As counselors consider remedies, some balk at the idea of telling students to pay the College Board even more to ensure their scores are accurate. “It would be a big shame if this actually turned into a moneymaker for the College Board,” says Brad MacGowan, a counselor at Newton North High School, Newton, Mass.
But one private counselor in Washington, D.C., sent an email this past weekend to his students recommending the additional scoring services. “There is a chance there will be further errors,” Steven Roy Goodman writes in the email. “And given that the College Board will not be notifying colleges of lower scores,” he writes, “you really have nothing to lose” — except the cost of the services.
Most of the services focus on the multiple-choice section of the SAT, as the essay portion is provided to students who request a free online report of their scores. Test-preparations companies Kaplan Inc., a unit of Washington Post Co., and Princeton Review Inc. have long recommended that students pay an extra $24 for the College Board’s Question and Answer Service, which gives students a copy of the multiple-choice test they took and an electronic record of the way they answered the questions, along with additional feedback. About 10% of those taking 2.8 million SATs annually ask for the service. For an extra $10, the College Board will send an actual copy of the answer sheet — which allows students to double-check themselves.
Students have five months from the day they sat for the exam to request this service. But it is available only for SAT tests administered in October, January and May. For the test given either in March or April and for those in November and December, the College Board won’t release the questions because the tests will be reused in following years. In those cases, students can order the “student answer service,” which tells them only whether they answered a question correctly, the type of question and level of difficulty. The College Board charges $10 for that service.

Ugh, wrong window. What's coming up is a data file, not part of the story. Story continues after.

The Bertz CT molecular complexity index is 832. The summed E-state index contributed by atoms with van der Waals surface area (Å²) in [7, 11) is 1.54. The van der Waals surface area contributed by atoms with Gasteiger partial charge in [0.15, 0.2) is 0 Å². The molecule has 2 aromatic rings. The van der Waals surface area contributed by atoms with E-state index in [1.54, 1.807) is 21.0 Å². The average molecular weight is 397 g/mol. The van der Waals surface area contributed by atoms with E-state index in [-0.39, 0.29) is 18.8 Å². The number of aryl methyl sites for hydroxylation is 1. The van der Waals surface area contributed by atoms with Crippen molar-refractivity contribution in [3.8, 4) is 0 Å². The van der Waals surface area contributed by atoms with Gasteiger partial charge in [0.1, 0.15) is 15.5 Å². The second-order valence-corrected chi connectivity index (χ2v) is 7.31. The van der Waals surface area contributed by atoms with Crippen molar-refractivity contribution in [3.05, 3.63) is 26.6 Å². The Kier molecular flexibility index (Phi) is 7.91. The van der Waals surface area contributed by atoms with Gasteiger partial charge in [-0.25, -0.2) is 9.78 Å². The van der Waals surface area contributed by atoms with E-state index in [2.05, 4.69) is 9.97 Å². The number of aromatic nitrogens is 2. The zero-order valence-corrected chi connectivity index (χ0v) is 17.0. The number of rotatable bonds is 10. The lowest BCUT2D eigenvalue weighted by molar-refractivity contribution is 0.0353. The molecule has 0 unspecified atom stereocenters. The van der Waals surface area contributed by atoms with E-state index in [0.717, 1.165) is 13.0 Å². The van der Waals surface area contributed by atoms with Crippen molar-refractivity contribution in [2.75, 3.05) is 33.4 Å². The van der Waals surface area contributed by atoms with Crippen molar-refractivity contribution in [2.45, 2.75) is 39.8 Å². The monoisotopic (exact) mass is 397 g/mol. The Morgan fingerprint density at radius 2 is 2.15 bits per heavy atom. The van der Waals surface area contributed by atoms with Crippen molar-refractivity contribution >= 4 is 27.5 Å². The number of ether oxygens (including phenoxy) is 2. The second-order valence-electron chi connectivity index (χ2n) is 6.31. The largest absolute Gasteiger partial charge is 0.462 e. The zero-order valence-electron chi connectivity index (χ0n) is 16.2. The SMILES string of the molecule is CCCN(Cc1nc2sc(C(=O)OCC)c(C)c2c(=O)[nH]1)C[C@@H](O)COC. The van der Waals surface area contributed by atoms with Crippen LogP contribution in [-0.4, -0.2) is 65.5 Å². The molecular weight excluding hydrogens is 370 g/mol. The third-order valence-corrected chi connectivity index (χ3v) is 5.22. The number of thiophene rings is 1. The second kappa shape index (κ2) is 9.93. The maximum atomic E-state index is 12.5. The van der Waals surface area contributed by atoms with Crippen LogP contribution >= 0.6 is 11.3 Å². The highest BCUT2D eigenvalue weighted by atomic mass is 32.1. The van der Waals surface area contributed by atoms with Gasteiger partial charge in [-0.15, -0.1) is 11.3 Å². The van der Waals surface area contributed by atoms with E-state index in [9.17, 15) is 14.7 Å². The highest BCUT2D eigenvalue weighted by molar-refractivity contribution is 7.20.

The College Board says that October test takers have likely just missed the deadline to request a copy of their own answers. But it’s not too late to ask that the test be re-scored by hand, says Mr. O’Reilly. That service can be requested within a year of having sat for the test.
The hand-scoring service, known as “score verification,” costs $50 for the multiple-choice section. For another $50, students can get a review of their essay scoring. The College Board will refund the money if it made a mistake. About 1,000 students ask for it a year, the College Board says. Francine Block, a private counselor in Holland, Pa., says one of her students was notified that his score was erroneously lowered by about 200 points. She says it may make a difference in admission to his top-choice school, Gettysburg College, where he applied early and was deferred. His application is currently being reconsidered.
Danielle Slutsky, a senior at Cherry Hill High School West in Cherry Hill, N.J., learned last week that she had initially received an incorrect score on her October SAT. After the glitch was discovered, she gained 70 points. That will likely change her scholarship prospects at state institutions she has been admitted to, says her counselor Cigus Vanni.
Jennifer Levitz contributed to this article.